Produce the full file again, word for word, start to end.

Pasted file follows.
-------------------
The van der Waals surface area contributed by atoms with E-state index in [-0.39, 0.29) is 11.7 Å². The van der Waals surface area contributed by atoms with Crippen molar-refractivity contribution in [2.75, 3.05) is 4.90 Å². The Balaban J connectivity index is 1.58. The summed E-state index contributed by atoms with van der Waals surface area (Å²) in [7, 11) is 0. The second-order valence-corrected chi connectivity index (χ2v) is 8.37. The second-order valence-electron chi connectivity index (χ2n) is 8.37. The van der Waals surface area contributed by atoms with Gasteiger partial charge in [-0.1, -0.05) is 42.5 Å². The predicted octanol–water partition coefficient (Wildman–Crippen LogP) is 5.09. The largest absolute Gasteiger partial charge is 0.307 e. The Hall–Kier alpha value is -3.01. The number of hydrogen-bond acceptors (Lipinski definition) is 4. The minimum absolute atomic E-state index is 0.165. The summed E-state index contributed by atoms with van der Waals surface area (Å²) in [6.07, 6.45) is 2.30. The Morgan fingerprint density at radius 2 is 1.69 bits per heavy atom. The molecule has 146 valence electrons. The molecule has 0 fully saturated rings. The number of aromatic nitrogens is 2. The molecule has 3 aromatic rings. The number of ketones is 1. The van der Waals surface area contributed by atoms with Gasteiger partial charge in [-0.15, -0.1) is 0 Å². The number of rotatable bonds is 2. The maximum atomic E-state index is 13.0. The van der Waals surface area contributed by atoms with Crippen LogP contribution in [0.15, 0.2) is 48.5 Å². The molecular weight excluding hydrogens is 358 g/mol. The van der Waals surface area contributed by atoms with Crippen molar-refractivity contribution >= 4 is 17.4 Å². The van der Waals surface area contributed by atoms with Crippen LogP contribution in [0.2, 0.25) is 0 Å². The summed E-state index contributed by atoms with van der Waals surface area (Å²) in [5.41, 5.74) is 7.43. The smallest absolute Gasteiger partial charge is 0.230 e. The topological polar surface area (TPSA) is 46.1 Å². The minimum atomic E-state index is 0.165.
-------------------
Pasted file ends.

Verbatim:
The van der Waals surface area contributed by atoms with E-state index in [-0.39, 0.29) is 11.7 Å². The van der Waals surface area contributed by atoms with Crippen molar-refractivity contribution in [2.75, 3.05) is 4.90 Å². The Balaban J connectivity index is 1.58. The summed E-state index contributed by atoms with van der Waals surface area (Å²) in [7, 11) is 0. The second-order valence-corrected chi connectivity index (χ2v) is 8.37. The second-order valence-electron chi connectivity index (χ2n) is 8.37. The van der Waals surface area contributed by atoms with Gasteiger partial charge in [-0.1, -0.05) is 42.5 Å². The predicted octanol–water partition coefficient (Wildman–Crippen LogP) is 5.09. The largest absolute Gasteiger partial charge is 0.307 e. The Hall–Kier alpha value is -3.01. The number of hydrogen-bond acceptors (Lipinski definition) is 4. The minimum absolute atomic E-state index is 0.165. The summed E-state index contributed by atoms with van der Waals surface area (Å²) in [6.07, 6.45) is 2.30. The Morgan fingerprint density at radius 2 is 1.69 bits per heavy atom. The molecule has 146 valence electrons. The molecule has 0 fully saturated rings. The number of aromatic nitrogens is 2. The molecule has 3 aromatic rings. The number of ketones is 1. The van der Waals surface area contributed by atoms with Gasteiger partial charge in [-0.15, -0.1) is 0 Å². The number of rotatable bonds is 2. The maximum atomic E-state index is 13.0. The van der Waals surface area contributed by atoms with Crippen LogP contribution in [0.15, 0.2) is 48.5 Å². The molecular weight excluding hydrogens is 358 g/mol. The van der Waals surface area contributed by atoms with Crippen molar-refractivity contribution >= 4 is 17.4 Å². The van der Waals surface area contributed by atoms with Crippen LogP contribution in [0.2, 0.25) is 0 Å². The summed E-state index contributed by atoms with van der Waals surface area (Å²) in [5.41, 5.74) is 7.43. The smallest absolute Gasteiger partial charge is 0.230 e. The topological polar surface area (TPSA) is 46.1 Å². The minimum atomic E-state index is 0.165.